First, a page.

Perhaps that is really how complex love is. And the myriad forms of love show us that love really is all around. So this Valentine’s Day, just remember to express your own thanks to the people that have loved you. And maybe give yourself some love too.

By: Crystal Lee

Letter of Love

Funny isn’t it. How a tragic story of secrecy and fear turned into a day celebrating love. 14th February.  The day Saint Valentine was (allegedly) executed for uniting many loved ones. Controversial? Probably, but I had to do him justice. On this day of love, I had to reminisce about mine. It was too precious to let go. Crawling out of bed, I grabbed a pencil and rough paper and began writing.

Dear J,

Thank you for loving me this far. All the moments we had together, I will treasure and keep it with me forever. You taught me many things. What I want in a guy: kindness, love and caring.  (seemingly synonyms for the same idea, but different nonetheless), but also what I don’t. You embraced every aspect of myself that even I failed to notice. You were always patient when it took time for me to trust. Most of all you were the lamp of my life, illuminating even the darkest of times.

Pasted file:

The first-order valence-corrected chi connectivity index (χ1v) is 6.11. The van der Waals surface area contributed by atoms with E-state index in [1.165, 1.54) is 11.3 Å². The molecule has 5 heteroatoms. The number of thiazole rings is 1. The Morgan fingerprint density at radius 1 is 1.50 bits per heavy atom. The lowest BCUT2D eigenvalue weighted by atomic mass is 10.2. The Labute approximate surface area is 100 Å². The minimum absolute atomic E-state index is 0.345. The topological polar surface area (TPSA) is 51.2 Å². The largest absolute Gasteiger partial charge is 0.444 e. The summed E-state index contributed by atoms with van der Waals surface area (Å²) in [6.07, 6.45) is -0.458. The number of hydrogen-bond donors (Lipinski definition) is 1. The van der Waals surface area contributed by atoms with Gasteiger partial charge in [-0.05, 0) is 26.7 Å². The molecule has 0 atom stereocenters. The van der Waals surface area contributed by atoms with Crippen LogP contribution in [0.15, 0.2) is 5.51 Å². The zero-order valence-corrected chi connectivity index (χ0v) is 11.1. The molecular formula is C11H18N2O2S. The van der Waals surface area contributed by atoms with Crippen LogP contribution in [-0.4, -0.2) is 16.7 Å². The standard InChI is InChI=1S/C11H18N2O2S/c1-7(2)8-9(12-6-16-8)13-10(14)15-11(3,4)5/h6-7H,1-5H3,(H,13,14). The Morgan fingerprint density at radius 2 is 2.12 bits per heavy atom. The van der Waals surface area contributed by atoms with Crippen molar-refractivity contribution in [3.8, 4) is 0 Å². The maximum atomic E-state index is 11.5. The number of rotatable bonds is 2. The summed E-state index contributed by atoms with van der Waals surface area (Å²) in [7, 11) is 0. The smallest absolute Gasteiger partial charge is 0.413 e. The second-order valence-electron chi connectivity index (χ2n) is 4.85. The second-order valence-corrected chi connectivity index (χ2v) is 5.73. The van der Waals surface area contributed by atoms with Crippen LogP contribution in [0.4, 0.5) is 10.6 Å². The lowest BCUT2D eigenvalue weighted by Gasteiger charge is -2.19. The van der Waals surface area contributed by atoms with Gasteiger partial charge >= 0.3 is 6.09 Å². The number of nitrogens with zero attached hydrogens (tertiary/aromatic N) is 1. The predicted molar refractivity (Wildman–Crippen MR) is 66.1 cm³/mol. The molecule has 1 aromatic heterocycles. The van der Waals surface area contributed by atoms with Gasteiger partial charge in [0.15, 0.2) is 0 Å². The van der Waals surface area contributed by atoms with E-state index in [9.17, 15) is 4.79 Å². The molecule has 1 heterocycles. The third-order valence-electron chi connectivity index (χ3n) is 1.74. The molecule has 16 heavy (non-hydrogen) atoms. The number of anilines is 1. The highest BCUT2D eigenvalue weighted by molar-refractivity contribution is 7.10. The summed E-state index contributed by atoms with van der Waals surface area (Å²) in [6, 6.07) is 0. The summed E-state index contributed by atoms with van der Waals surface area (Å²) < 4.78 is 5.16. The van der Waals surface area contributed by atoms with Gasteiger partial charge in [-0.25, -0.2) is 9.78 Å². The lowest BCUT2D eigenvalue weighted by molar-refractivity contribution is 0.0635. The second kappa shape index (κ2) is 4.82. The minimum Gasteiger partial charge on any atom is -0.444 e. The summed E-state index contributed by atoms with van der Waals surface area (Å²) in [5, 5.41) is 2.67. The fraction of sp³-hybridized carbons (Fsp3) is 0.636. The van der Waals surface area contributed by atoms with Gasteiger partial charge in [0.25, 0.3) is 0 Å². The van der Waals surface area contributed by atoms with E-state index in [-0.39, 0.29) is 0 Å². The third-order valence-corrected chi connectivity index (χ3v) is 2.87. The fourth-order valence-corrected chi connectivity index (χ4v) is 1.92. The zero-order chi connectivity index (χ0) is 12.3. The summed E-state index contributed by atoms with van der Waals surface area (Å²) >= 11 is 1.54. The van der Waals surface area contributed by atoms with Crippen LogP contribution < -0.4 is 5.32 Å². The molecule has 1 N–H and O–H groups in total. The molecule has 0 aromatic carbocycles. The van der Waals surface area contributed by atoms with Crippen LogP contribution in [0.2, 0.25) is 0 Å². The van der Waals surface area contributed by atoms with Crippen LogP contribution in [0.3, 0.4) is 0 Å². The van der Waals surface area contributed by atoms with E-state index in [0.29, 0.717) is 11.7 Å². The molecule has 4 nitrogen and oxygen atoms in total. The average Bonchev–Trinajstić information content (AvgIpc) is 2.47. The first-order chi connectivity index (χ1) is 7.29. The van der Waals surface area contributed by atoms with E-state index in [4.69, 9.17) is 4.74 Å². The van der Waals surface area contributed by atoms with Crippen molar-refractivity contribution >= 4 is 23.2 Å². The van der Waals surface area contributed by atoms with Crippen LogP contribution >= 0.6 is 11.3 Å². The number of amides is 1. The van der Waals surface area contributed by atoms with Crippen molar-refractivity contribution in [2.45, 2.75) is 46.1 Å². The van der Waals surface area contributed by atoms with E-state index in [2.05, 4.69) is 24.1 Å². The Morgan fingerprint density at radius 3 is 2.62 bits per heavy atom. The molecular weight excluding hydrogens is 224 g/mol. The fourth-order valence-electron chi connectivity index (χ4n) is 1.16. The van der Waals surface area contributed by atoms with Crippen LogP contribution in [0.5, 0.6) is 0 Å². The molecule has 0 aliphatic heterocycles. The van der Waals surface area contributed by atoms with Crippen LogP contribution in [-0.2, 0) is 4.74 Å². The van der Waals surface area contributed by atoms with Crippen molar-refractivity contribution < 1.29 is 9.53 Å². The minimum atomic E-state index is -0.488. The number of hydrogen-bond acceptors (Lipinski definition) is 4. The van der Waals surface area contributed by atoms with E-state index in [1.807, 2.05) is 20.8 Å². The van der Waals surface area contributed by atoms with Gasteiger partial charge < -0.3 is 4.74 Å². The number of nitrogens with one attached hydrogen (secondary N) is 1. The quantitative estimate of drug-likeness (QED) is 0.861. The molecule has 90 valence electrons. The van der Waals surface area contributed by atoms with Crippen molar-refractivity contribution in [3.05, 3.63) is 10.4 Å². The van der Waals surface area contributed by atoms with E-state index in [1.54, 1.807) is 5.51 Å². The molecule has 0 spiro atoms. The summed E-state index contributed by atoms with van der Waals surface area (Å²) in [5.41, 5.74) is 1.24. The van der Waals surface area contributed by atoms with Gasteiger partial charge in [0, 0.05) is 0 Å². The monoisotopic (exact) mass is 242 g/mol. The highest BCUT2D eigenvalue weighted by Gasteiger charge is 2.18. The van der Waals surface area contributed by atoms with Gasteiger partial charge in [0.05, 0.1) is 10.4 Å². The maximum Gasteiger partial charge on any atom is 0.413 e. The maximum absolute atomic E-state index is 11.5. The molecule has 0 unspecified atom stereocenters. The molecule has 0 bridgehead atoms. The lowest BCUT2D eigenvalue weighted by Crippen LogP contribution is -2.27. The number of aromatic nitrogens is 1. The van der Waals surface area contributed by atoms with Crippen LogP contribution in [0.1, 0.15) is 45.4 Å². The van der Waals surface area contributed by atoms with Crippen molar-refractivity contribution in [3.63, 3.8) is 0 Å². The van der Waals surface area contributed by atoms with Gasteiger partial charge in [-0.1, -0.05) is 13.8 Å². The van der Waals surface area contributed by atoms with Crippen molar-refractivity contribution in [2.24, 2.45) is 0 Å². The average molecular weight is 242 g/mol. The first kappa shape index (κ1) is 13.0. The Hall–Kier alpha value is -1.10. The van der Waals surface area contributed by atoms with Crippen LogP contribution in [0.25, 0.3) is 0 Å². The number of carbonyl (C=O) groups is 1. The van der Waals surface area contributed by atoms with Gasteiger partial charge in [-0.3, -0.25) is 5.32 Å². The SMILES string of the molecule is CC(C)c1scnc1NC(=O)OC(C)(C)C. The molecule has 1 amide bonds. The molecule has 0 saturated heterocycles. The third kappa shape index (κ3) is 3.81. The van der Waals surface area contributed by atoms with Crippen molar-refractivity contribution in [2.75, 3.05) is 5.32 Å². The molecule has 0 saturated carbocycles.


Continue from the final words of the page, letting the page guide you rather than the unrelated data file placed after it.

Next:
It is a pity how we have come to an end. Maybe I could have been more sensitive, you could have been more thoughtful but what’s done is done. We are all human anyway and this is the part where I reflect and ensure I get something (growth) out of the year I spent with you.

One thing about me is I like to self victimise. Okay, I don’t like to but I unconsciously do so. Every fight we have I will rationalize my actions and feelings, neglecting yours in some way. As such I put my needs above yours. That was not right of me. I should have HEARD you. Agreeing to you wasn’t “hearing”. I should have respected your opinions, however much they may differ from mine.  You always tried to speak your emotions but I wasn’t the one listening. Over time, you probably gave up trying, which was the start of our end. 

I can go into detail of every moment that I have made a mistake but what is that going to do. It is not going to bring me peace nor you solace. As much as I regretted some actions, I started to realise (finally) to treat you better/ do you justice for all the times you have given in. By then it was too late, you were slipping and I knew nothing I said or did could change that.

So I made it easier for you. Agreeing to break up, going down without a fight, holding in my tears and accepting your feelings one last time. Which is such a mistake I’ve come to realise.